God. An atheist once asked "what exactly is a god?" I'm sure that atheist was being intentionally naive, but let's pretend that we were born yesterday and only knew of the things that we can directly see, hear, smell, taste, and touch. In such a world, the word 'God' might have little meaning since few have claimed such an experience, and certainly it is not a phenomena that Channel 2 News could be sent out to interview.
So, how do you get from being completely 'dumb' about such things as God to the point of not even having any notion of such, to the point to where you believe in the resurrection and divinity of a human being who lived in a primitive region 2,000 years ago? First the God question.
When you think about it, there is no solid separation between the things we see (etc) 'directly' and the things we 'indirectly'. Every object we experience doesn't actually zoom itself into our heads. We rely on our perceptions to guide us, but we already have pre-conceived ideas as to how to interpret those perceptions. Our experience of paper is such an such, only because we already have a conception of paper. If we had no previous experience with paper, we would immediately try to associate with something we already knew. For example, e-paper is a new invention that some of us are starting to hear about, but I think few of us have seen e-paper directly. Most of us who know about it, have read about it. By reading about it, we hear about some of those properties of this new paper, and we soon realize that isn't paper at all. It is closer to a computer display technology that uses some kind of polymer substrate to create the appearance of paper. The term 'paper' is used mainly to associate what we know (that is, our pre-conceptions) with what we don't know (a new display technology). Once e-paper hits the market, and we use it daily, we might even stop using paper. Maybe someday kids will learn about paper and they will be told "like e-paper but without the electronic storage, etc".
Such it is with the way things are in our world. The things we think we 'know' are a lot like e-paper. We've only become so accustomed to the exposure of concepts like e-paper that we no longer are aware that when we see (etc)something 'directly', that in fact we are just interpreting our perceptions in light of pre-existing conceptions of the world.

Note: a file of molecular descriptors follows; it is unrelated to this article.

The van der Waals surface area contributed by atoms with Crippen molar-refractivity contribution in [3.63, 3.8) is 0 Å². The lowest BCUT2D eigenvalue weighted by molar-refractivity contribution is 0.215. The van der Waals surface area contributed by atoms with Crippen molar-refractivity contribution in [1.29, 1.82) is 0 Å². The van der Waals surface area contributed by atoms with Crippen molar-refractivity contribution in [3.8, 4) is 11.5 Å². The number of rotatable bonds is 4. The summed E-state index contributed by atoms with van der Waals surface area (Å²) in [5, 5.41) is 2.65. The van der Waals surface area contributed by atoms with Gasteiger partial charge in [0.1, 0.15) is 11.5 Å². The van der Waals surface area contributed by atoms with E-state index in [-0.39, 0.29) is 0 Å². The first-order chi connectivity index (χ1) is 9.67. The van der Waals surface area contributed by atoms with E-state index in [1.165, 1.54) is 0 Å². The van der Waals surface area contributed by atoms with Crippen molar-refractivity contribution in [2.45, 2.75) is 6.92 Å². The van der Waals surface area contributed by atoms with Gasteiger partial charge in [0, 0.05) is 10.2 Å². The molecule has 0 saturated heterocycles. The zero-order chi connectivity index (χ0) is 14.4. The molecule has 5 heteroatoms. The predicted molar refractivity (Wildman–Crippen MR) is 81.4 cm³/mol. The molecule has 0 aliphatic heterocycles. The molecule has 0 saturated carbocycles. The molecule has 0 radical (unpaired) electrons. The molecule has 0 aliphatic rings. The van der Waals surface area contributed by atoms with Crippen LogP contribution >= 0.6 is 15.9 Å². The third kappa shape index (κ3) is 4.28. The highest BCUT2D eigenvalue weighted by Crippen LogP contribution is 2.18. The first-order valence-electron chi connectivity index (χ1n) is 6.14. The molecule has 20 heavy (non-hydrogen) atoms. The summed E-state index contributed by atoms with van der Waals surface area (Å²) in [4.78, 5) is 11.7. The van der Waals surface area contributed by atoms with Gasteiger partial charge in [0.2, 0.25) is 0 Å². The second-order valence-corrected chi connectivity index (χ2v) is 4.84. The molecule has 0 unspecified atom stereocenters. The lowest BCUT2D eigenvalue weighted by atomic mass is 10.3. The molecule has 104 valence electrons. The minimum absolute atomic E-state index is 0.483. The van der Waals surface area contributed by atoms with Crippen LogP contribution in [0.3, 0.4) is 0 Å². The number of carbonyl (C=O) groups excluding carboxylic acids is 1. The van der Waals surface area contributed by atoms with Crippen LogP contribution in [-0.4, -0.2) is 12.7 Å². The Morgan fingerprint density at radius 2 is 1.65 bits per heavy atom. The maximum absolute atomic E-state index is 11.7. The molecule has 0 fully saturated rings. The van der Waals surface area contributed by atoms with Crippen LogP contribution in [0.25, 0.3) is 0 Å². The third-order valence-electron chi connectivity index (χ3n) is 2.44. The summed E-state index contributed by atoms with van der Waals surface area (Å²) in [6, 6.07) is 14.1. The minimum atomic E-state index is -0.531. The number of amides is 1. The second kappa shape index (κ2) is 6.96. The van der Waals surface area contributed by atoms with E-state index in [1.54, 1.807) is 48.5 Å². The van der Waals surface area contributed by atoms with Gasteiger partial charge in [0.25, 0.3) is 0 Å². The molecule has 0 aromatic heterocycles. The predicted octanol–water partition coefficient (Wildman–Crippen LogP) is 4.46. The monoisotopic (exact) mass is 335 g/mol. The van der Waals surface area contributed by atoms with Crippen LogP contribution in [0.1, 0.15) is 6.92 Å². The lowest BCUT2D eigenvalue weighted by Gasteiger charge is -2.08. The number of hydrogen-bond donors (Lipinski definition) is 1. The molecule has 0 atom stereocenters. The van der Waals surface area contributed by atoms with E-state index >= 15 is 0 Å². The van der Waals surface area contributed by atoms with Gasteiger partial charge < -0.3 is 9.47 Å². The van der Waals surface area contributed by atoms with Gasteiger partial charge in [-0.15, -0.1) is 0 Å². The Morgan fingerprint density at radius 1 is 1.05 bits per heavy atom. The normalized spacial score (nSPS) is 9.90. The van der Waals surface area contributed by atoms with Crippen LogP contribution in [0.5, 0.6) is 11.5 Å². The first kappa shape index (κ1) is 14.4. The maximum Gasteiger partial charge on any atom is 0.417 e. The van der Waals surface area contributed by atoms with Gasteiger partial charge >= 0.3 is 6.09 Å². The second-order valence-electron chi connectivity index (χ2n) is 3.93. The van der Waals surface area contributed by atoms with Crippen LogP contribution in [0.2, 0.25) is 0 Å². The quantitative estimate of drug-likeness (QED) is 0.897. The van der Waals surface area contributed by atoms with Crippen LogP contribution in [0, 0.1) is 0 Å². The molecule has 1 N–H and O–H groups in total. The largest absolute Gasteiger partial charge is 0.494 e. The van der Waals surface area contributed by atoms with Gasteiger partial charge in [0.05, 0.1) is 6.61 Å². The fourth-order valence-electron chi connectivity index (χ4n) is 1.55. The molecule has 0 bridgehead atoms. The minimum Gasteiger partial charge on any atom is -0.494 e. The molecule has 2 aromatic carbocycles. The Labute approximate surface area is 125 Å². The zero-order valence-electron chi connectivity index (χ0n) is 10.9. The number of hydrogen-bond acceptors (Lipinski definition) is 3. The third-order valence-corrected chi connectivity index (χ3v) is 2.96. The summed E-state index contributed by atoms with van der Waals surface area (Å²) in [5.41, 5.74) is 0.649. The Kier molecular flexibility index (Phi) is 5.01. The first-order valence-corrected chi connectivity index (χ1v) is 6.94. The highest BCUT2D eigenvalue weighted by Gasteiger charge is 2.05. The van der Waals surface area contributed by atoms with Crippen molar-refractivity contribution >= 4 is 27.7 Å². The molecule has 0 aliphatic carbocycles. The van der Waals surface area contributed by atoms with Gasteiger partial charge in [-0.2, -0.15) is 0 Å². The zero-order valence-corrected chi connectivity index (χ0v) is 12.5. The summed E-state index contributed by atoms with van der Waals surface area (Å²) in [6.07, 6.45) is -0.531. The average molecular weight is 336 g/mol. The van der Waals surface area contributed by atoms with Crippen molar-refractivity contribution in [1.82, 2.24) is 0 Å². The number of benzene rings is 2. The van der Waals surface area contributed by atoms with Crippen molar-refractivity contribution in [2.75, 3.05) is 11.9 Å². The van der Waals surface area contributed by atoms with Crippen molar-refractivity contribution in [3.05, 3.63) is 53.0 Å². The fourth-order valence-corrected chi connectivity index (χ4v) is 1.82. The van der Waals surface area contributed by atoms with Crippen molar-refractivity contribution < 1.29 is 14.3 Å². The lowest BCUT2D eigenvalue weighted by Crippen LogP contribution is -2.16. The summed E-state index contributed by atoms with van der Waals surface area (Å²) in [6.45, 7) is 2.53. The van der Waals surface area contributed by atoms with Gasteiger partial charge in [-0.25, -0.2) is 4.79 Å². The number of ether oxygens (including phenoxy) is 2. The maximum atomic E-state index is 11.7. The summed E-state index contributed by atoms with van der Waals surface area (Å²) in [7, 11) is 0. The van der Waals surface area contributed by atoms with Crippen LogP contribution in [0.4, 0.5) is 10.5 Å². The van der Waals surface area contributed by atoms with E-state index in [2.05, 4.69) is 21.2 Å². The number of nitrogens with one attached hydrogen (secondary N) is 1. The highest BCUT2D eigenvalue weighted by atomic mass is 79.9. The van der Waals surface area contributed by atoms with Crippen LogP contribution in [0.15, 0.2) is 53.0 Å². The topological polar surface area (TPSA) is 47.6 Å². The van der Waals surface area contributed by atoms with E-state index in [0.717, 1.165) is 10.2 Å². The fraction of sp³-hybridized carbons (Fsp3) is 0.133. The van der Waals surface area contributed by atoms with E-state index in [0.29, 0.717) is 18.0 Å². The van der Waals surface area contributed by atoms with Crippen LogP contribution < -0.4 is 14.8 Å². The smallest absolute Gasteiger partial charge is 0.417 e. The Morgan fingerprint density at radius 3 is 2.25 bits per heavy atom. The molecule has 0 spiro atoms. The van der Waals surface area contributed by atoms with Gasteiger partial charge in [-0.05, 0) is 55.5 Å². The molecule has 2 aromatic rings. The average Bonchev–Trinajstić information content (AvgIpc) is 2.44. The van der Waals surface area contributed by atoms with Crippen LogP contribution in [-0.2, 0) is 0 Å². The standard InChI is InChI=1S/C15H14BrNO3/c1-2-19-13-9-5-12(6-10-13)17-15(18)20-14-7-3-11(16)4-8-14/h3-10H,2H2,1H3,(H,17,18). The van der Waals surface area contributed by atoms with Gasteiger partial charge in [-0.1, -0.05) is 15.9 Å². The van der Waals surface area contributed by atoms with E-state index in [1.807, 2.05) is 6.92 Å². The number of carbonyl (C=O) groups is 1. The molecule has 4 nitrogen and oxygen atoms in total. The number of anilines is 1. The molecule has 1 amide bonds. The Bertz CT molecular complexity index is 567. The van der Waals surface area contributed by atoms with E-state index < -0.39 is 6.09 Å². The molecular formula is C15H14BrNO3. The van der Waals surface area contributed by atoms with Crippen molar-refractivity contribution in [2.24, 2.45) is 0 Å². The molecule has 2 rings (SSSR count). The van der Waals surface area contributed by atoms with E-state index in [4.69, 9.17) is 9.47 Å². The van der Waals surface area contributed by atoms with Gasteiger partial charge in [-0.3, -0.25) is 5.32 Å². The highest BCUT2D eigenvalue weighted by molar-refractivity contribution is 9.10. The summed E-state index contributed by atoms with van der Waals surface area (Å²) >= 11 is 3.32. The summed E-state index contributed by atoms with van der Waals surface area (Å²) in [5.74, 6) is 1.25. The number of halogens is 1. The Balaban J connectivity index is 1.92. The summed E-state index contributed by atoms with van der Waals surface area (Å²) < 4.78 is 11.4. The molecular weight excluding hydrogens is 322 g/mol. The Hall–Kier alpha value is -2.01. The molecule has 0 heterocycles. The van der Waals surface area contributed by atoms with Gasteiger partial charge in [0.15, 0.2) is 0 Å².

This answers part of the naive question by the atheist. The atheist asked "what exactly is a god?". Well, this question assumes that in order for something to be treated as knowledge, it must be referenced to something that we can see, hear, smell, taste, or touch. If this reference is missing, the assumption is, that we really have no way of referencing the object of discussion, and therefore it doesn't really exist. But, as we learn from new concepts e.g. e-paper, all concepts and perceptions ultimately fall in this category, and the basis for all knowledge is a web of references that go back for no telling how long in human history. The partial answer then is that God is a historical reference of concepts that requires a historical study as to how that particular concept has been used throughout human history.
But, of course, this is only a partial answer since history is never so neat as to clearly provide a consistent interpretation of meaning for every human concept. The more abstract the concept, it seems, the even more difficult it is to summarize on an exact meaning of that concept. In the case of the concept God, the meaning is multiple meanings depending on context, culture, religion, denomination, family, etc.